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Irish Terms Genealogists Might Encounter
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Irish Confetti
Bricks tossed by a spalpeen [rascal or scamp] at an omadhaun [fool, idiot or simpleton] in the course of a donnybrook Irish version of a knock-down-drag-out brawl.

Shanty Irish
The English overlords taxed any improvement on Irish cottages and such a policy naturally destroyed ambition and led to a slackness in maintaining their homes.

Bog-Trotting Irish
Laborers or peasants in Ireland's bogs; or more likely derived from accounts of British soldiers pursuing rebellious Irishmen across bogs, where the fugitives attempted concealment but usually were discovered and bayoneted until "the bogs ran red with Irish blood." (According to Morris Dictionary of Word and Phrase Origins by William Morris and Mary Morris, New York, Hagerstown, San Francisco, London: (Harper & Row, Publishers), 1977.

Lace-curtain Irish
An attempt by the Famine Irish immigrants to achieve social status with a show of material things in a hostile British-oriented, American Protestant society.

Irish Potato
Actually the potato was first cultivated in South America and introduced in Europe around 1570. However, the Irish depended on the potato so greatly for food that when disease destroyed the potato crops in the 1840s, famine resulted and many Irish left their homeland and emigrated — with large numbers of them coming to North America.

Irish Moss
A type of seaweed (chondrus crispus) found off the coasts of Ireland and North America, formerly used to make a drink to treat chronic bronchitis.

Famine Irish
The name given to those who emigrated from Ireland (ca 1840-1860) after the potato crop failures in Ireland in the 19th century.

Black Irish
According to rumors and legends, the Black Irish are the descendants of a few surviving ill-fated Spanish sailors who sailed with the Felicima Armada from Spain to invade England in 1588 and were shipwrecked on the northern and western coasts of Ireland in the autumn of that year. Out of a small number of the approximately 700 Spanish men who survived and made it to the Irish coast, was the number large enough for them to have become intimate with enough Irish women to create a new inter-racial strain of progeny?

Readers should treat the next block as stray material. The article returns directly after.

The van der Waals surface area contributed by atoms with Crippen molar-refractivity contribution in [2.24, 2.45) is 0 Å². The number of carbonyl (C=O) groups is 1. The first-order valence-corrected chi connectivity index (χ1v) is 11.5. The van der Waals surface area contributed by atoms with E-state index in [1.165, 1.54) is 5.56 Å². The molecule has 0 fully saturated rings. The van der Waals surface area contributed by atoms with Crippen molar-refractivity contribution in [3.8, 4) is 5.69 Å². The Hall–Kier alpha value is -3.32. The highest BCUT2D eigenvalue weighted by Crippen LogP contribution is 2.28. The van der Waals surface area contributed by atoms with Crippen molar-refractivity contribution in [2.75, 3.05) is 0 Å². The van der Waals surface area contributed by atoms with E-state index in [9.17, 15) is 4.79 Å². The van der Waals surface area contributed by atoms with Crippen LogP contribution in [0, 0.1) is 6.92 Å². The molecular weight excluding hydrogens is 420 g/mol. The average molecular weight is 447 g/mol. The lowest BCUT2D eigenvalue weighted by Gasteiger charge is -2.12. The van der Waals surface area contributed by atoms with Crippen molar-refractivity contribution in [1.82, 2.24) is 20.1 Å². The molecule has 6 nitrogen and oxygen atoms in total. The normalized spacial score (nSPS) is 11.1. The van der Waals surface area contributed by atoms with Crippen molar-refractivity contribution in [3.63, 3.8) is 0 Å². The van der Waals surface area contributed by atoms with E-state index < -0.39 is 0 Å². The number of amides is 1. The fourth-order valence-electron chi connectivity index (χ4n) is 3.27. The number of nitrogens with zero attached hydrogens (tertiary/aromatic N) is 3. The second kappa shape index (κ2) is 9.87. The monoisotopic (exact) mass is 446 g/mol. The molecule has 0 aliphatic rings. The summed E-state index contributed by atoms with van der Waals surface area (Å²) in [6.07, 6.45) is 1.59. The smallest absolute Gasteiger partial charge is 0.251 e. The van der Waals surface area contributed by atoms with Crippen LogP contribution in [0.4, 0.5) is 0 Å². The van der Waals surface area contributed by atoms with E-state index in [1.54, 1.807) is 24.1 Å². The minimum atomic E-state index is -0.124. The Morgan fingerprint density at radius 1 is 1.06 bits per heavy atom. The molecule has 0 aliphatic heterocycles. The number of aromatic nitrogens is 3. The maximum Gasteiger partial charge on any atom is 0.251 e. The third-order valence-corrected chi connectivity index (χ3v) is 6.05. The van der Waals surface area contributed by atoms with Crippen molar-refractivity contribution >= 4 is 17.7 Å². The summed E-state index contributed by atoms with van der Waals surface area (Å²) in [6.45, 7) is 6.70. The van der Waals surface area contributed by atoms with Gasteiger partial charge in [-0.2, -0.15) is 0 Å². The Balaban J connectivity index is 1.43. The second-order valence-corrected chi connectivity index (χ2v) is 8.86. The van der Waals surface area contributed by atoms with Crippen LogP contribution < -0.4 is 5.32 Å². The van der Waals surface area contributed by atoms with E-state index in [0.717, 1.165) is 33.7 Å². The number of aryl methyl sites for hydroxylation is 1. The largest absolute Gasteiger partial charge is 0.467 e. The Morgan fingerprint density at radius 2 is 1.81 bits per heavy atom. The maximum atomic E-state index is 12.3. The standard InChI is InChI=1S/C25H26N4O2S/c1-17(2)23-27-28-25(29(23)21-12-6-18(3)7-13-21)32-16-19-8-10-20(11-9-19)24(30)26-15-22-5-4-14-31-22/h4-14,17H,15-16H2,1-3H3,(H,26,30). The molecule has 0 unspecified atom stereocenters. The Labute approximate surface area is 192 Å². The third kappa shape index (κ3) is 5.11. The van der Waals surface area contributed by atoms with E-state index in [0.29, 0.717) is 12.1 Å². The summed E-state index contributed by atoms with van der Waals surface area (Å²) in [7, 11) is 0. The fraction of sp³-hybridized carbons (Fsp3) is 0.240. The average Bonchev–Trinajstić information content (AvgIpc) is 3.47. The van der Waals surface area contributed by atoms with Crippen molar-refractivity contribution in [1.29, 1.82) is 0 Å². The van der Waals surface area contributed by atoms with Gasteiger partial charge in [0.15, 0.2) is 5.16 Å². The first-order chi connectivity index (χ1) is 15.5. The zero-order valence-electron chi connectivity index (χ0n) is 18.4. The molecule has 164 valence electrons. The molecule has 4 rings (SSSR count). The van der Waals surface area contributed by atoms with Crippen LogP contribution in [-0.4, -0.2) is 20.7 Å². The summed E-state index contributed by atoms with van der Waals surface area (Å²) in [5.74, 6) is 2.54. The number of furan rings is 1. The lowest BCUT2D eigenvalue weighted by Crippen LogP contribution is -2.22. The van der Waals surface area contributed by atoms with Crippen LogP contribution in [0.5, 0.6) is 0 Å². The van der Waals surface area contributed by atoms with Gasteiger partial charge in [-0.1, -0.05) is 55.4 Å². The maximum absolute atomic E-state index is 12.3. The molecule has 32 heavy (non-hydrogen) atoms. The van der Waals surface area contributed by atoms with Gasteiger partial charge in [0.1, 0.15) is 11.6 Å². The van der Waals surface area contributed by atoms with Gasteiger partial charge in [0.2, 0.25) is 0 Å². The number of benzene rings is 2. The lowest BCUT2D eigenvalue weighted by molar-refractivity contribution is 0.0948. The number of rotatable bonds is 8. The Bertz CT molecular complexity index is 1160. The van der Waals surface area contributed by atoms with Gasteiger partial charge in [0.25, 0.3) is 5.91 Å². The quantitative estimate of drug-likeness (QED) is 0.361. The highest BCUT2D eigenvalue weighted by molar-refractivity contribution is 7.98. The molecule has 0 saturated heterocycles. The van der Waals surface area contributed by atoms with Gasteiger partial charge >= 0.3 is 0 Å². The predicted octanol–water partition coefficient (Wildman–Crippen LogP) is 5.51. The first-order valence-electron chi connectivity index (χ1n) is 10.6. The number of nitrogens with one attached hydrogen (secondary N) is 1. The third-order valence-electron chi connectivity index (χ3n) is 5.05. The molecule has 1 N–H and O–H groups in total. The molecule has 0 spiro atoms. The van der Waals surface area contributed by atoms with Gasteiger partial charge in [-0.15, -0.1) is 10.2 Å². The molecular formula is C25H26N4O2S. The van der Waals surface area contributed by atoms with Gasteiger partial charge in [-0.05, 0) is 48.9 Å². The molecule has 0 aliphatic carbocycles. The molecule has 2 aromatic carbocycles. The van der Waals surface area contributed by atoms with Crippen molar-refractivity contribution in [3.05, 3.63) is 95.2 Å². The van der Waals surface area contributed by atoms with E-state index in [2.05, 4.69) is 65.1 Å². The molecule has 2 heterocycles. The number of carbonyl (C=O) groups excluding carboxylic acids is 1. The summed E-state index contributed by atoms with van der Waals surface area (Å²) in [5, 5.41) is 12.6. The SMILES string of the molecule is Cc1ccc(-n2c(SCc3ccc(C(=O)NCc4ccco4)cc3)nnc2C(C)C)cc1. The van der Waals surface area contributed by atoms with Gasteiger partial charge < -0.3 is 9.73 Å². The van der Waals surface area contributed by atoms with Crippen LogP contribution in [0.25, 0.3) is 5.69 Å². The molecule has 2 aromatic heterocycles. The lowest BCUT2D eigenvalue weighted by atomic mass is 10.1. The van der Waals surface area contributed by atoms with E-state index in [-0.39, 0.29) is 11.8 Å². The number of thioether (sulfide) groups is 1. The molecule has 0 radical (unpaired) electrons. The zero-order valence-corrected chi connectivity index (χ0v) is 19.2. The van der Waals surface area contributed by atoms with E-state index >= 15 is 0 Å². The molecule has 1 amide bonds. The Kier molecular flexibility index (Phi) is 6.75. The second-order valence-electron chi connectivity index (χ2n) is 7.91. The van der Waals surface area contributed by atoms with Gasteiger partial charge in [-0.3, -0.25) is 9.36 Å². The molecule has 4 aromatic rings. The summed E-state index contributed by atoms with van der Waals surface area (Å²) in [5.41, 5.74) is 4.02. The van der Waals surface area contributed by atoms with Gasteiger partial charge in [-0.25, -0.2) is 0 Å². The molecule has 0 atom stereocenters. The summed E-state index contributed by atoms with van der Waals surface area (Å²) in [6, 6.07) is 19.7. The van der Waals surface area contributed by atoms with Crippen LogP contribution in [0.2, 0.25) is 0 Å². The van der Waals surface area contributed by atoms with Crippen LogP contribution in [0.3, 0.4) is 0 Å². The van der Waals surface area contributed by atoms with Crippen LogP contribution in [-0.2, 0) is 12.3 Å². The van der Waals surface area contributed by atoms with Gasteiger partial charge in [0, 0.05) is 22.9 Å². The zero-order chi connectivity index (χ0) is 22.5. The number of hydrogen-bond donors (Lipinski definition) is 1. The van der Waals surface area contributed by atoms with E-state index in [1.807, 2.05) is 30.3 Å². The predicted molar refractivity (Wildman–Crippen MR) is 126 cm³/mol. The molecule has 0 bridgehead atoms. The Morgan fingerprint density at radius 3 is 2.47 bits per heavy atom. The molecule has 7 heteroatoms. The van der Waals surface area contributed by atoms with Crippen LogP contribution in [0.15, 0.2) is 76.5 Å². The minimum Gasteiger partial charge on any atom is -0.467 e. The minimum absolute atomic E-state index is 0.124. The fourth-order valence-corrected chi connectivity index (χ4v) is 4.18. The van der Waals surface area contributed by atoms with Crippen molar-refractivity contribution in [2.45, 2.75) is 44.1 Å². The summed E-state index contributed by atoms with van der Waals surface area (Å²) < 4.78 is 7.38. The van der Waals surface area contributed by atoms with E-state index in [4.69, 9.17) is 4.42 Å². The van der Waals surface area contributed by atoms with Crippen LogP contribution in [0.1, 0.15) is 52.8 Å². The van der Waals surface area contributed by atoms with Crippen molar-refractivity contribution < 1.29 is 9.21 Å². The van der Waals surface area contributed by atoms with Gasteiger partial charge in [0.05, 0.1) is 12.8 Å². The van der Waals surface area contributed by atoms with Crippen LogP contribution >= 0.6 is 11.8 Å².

"In research to date there is no other written source to be found that mentions a dark-skinned, dark-eyed, dark-haired Irish phenotype created by the infusion of Spanish blood. Given the lack of supporting evidence, such as birth and death records, genealogies, surviving Spanish surnames, much less anything more than an oral tradition in times of well-documented 'history,' the opposing argument — that the darker Irish phenotype is falsely ascribed to the genes of the Armada's sailors — stands. As a story which purports to be true and is widely and seriously believed, both in time and space, but devoid of any data with which to support its claim, it enters the realm of myth. As myth it is open to investigation as to the reasons for its existence: how it came to be told, why, and with what effects." — The Myth of the Black Irish: Spanish Syntagonism and Prethetical Salvation, by T. P. Kunesh.

People of Northern Ireland who are descended from Scottish settlers. The term is commonly used in the United States, but not in Ireland or Scotland.

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